The second and most important positive? The food rocks. If you like Middle Eastern food or Indian food then you will find recipes to enjoy in this book. And as long as you can find the ingredients, the recipes are not particularly complex or labor intensive. I made 2 dishes for one meal–and as you guys may have noticed I frequently prefer one pot meals for their ease of preparation–and juggling the 2 dishes was not difficult or overwhelming at all. And the result? It was one of those nights where all you heard at my table was “Mmmmm” “Oh man, mmmm…” and “Wow this is so good…..”
And if you’re wondering–yes I want volume 2, as soon as it comes out!
For those wondering about my current dairy status, well, I made this dish before the dairy got booted and let’s just say I am trying not to think about it as I type the recipe up…. Some notes about my changes: I used pork tenderloin–probably heretical I realize, but it is what I had in my freezer and it makes a great chicken sub. I used Greek yogurt instead of chaka, because as far as I could tell from my researching Greek yogurt is pretty much the same thing, a drained yogurt. I also marinated my meat in the fridge, as I could just not bring myself to leave the meat at room temperature, especially since I like my pork juicy and pinkish in the center.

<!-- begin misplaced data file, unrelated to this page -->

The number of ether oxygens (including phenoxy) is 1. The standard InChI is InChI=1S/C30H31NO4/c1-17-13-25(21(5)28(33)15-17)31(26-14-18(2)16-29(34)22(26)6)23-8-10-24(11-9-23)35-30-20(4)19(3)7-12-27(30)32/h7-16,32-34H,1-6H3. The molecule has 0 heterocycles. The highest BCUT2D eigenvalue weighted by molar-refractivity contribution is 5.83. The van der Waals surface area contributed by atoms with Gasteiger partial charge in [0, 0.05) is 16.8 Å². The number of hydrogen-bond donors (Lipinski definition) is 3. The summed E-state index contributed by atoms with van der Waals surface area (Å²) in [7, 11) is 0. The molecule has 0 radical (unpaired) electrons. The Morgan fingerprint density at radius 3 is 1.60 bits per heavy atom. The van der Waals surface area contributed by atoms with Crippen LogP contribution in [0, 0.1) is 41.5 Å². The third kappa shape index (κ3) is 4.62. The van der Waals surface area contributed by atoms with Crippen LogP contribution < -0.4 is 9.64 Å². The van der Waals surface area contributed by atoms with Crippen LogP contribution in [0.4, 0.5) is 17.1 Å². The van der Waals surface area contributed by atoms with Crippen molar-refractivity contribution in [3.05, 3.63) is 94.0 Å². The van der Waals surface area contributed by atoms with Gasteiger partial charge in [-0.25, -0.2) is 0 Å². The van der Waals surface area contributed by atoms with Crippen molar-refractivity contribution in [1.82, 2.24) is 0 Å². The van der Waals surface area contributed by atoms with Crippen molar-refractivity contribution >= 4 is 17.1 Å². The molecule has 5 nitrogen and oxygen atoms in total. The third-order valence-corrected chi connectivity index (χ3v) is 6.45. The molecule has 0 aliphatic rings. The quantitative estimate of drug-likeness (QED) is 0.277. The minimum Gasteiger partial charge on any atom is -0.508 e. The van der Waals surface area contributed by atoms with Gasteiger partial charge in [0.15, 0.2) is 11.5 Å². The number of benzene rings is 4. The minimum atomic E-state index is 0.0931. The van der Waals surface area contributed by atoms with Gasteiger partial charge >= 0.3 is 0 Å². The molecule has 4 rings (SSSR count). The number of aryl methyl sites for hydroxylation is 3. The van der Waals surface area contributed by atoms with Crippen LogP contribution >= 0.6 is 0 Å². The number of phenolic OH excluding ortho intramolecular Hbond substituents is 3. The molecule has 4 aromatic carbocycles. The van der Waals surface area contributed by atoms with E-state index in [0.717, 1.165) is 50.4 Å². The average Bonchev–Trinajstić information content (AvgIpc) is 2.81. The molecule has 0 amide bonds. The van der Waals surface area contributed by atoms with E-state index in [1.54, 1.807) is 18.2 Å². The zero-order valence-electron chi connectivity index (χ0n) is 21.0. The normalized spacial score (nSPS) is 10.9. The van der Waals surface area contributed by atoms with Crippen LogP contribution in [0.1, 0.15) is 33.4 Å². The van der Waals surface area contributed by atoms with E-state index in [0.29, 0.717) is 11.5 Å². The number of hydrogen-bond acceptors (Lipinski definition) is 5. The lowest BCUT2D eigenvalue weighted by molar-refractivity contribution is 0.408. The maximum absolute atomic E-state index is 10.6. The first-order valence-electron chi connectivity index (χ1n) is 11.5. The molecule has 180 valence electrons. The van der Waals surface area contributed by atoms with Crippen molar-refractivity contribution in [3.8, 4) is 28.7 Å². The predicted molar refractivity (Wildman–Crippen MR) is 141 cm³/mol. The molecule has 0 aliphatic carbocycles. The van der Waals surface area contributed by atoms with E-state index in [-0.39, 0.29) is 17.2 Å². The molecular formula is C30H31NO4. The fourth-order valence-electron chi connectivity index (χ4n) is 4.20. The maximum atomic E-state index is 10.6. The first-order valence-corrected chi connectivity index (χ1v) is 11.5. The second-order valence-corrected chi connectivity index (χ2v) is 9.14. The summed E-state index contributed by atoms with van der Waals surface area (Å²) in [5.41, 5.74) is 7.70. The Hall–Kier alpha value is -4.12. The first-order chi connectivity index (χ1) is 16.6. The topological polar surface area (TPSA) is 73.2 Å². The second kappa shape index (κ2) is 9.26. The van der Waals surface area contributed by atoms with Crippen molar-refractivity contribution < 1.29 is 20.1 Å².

- 2 pork tenderloins, silver skin removed (or you can use 2-3 chicken breasts, as the original recipe calls for)
- 1 T grated ginger
- 1 T minced garlic
- 1 cup Greek yogurt (she calls for chaka, which is drained yogurt)
- 1 egg, beaten
- 1 t salt
- 1/2 t black peppercorns
- 2 cloves
- 1 t black cumin seeds
- 1/2 t cinnamon
- 1 large pinch saffron
- 2 T lime juice
- thinly sliced onion rings
- chopped mint
- lemon or lime wedges for garnish
Roast the black cumin seeds in a tiny amount of oil, maybe 1/2 teaspoon. As they become fragrant, remove them from the heat and dump them in a spice grinder, but leave them to cool. When they are cool, add the black peppercorns and cloves and grind them all together. Set aside.